"The Supreme Court in Whaley said 'The Court can give or refuse such charges without committing error.' "
Counsel for the defendants in his argument under this assignment (No. 9) has cited and relied on Britton v. Doehring, 286 Ala. 498, 242 So.2d 666, and Parker v. Williams et al., 289 Ala. 466, 268 So.2d 746.
In Britton, supra, the trial court refused a charge requested by the defendant based on leaving the minds of the jurors in a state of "speculation or conjecture at most." The court held that there was no error in refusing the charge. It is to be noted that the charge did not require that the minds of the jurors be left wholly in the realm of "conjecture and doubt" as did the charge we are now considering. The court simply held that it was not reversible error to refuse the charge considered in Britton.
In Parker v. Williams, supra, the pertinent part of the charge insofar as this review is concerned, was:
"If your minds are left in a state of speculation, conjecture, or doubt, then you may not return a verdict against the Defendants * * *"
Such instruction placed the elements of "speculation, conjecture or doubt" in the disjunctive.
In Alabama Great Southern Railroad Co. v. Robinson, 183 Ala. 265, 62 So. 813, the refused charge requested by the defendant instructed the jury to the effect the verdict should be for the defendant if after hearing the evidence their minds should be in a state of doubt or confusion, their verdict should be for the defendant.
In holding that such charge was bad and its refusal proper, the court wrote:
"The words 'doubt or confusion' are disjunctive * * * the result is the jury could not, under said charge, find a verdict for the plaintiff if they entertained the slightest doubt as to her right to recovery."
This vice was of course present in the given charge considered and condemned in Parker v. Williams, supra, in that "speculation, conjecture, or doubt" being in the disjunctive, the word "doubt" placed too great a burden of proof on the plaintiff.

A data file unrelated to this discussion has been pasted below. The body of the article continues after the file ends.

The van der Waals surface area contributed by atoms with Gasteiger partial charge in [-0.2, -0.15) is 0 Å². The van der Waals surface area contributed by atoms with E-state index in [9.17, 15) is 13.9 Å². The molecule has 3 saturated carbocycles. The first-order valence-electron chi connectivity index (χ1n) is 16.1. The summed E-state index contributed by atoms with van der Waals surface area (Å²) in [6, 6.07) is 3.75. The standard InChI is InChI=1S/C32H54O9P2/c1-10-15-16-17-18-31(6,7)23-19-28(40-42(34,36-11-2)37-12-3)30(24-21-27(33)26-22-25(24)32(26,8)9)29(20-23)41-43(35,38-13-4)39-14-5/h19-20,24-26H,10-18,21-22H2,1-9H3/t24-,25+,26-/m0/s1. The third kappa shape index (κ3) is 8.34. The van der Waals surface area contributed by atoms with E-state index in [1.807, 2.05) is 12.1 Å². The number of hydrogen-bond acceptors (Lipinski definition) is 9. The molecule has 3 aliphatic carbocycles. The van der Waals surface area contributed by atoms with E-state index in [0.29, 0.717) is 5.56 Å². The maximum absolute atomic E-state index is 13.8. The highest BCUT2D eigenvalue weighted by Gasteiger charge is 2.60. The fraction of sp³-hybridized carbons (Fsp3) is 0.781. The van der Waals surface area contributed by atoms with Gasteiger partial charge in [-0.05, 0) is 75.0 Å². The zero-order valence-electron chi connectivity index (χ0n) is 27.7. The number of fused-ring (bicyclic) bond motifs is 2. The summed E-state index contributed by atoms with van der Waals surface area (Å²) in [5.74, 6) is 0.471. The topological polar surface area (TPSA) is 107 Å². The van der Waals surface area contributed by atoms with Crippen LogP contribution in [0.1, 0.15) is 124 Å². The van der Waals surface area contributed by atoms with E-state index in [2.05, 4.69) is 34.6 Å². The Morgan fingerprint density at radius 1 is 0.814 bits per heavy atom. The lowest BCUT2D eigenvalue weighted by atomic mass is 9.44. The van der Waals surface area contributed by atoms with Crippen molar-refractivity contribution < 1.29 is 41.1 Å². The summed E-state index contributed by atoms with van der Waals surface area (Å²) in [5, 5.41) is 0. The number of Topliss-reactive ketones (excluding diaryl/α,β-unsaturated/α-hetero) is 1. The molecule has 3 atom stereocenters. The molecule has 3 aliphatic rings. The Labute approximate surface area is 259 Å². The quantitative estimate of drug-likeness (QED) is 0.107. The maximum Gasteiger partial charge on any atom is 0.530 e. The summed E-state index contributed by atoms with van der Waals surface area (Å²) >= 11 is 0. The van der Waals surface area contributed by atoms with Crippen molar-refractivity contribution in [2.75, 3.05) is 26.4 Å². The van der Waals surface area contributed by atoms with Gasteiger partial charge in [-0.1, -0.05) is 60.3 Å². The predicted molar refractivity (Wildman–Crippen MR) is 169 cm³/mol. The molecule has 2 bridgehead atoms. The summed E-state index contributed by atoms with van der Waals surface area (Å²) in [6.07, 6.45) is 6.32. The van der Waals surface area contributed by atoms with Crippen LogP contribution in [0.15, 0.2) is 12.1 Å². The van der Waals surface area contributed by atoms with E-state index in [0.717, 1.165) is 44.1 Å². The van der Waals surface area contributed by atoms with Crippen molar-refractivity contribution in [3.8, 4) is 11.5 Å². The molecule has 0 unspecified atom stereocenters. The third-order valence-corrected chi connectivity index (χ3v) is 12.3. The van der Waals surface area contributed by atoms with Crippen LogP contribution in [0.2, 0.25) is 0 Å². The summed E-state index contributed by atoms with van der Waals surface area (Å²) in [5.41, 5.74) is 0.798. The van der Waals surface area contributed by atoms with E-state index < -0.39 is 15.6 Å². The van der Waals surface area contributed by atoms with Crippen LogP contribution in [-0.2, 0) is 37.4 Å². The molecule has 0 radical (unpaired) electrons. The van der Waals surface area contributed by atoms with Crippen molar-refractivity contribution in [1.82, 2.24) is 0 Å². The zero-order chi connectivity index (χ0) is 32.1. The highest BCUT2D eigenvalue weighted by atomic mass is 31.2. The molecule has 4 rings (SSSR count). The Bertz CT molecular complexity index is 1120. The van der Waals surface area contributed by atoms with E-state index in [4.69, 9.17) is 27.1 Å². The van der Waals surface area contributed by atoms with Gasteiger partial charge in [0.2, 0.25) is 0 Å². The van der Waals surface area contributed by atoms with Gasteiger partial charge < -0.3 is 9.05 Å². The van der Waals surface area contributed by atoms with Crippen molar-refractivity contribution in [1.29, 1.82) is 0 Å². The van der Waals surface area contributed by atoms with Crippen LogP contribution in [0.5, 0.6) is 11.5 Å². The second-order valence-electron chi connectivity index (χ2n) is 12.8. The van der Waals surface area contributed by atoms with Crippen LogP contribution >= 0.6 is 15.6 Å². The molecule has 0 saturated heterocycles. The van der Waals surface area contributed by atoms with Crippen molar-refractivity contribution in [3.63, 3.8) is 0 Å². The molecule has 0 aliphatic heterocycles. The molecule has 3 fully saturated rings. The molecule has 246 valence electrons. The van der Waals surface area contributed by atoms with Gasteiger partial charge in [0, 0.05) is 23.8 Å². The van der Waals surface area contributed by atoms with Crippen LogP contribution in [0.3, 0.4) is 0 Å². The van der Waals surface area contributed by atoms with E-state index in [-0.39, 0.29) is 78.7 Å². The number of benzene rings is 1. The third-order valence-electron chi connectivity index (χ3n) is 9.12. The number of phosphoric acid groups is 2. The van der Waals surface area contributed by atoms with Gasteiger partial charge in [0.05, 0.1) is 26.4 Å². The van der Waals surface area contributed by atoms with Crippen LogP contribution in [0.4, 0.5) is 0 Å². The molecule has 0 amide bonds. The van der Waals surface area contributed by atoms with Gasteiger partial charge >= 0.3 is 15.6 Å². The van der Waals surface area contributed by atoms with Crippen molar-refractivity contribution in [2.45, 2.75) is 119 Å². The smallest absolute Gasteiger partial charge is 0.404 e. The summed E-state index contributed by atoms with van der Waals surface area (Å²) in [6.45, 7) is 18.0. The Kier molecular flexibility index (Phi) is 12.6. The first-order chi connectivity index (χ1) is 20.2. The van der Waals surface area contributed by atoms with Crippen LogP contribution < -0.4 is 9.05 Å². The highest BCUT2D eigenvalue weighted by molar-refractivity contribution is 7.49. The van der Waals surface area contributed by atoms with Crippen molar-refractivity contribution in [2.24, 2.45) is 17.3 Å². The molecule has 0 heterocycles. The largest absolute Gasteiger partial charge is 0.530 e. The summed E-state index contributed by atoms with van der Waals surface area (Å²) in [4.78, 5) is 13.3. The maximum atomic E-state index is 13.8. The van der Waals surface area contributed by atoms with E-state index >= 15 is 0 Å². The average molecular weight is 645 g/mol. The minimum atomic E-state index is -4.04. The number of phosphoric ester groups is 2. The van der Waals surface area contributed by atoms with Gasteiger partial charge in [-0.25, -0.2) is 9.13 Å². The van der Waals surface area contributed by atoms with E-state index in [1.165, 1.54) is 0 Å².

In the charge now being considered the word "doubt" is used in the conjunctive with the word "conjecture," i. e., "conjecture and doubt."
In James v. Laidlaw Contracting Co., 277 Ala. 143, 167 So.2d 711, the court approved two charges to the effect that the jury "could not base a verdict for the plaintiff on conjecture, speculation or surmise." The court wrote:
"These charges did not, as argued by counsel for appellant, increase the degree of proof required by the plaintiff. They merely negative surmise, conjecture, and speculation as a basis for a verdict. The degree of proof, that is satisfaction of the jury by the evidence, is unaffected by them, and the jury was fully instructed by the court in this regard."
Since in the present charge the words "conjecture and doubt" are used in the conjunctive, the jury would under the instruction have to find not only that the cause of the accident was wholly in "doubt," but wholly in "conjecture" as well. We therefore consider the charge well within the influence of Whaley v. Sloss-Sheffield S. and I. Co., supra, and that no error to reversal should be cast upon the lower court in giving said charge.
Plaintiff's assignment of error No. 1 asserts error because of the giving of defendants' requested written charge No. 9. This charge reads:
"I charge you, ladies and gentlemen of the jury, that if you are reasonably satisfied from the evidence in this case, that the Plaintiff's injuries and damages were the proximate result of a mere accident, then you cannot return a verdict in favor of the plaintiff and against the defendants, Jefferson E. Smith and W. R. Mitchell Contractor, Inc."
However, in Jones v. Berney, 288 Ala. 423, 261 So.2d 745, it was held that the giving of a charge identical with charge No. 9 above, was not reversible error. Further, in Jones v. Berney, supra, the court distinguished the charge No. 9, now being considered, from the charge condemned in Harris v. Schmaeling, supra, by pointing out that the charge in Harris v. Schmaeling, was defective in, (1) not hypothesizing that the accident proximately contributed to the injury, and (2) in failing to hypothesize a finding by the jury "from the evidence."
Assignment of error No. 1 is therefore without merit.
We have written to all assignments argued by the plaintiffs, and find them without merit. Both judgments are due to be affirmed.
MERRILL, MADDOX, McCALL and FAULKNER, JJ., concur.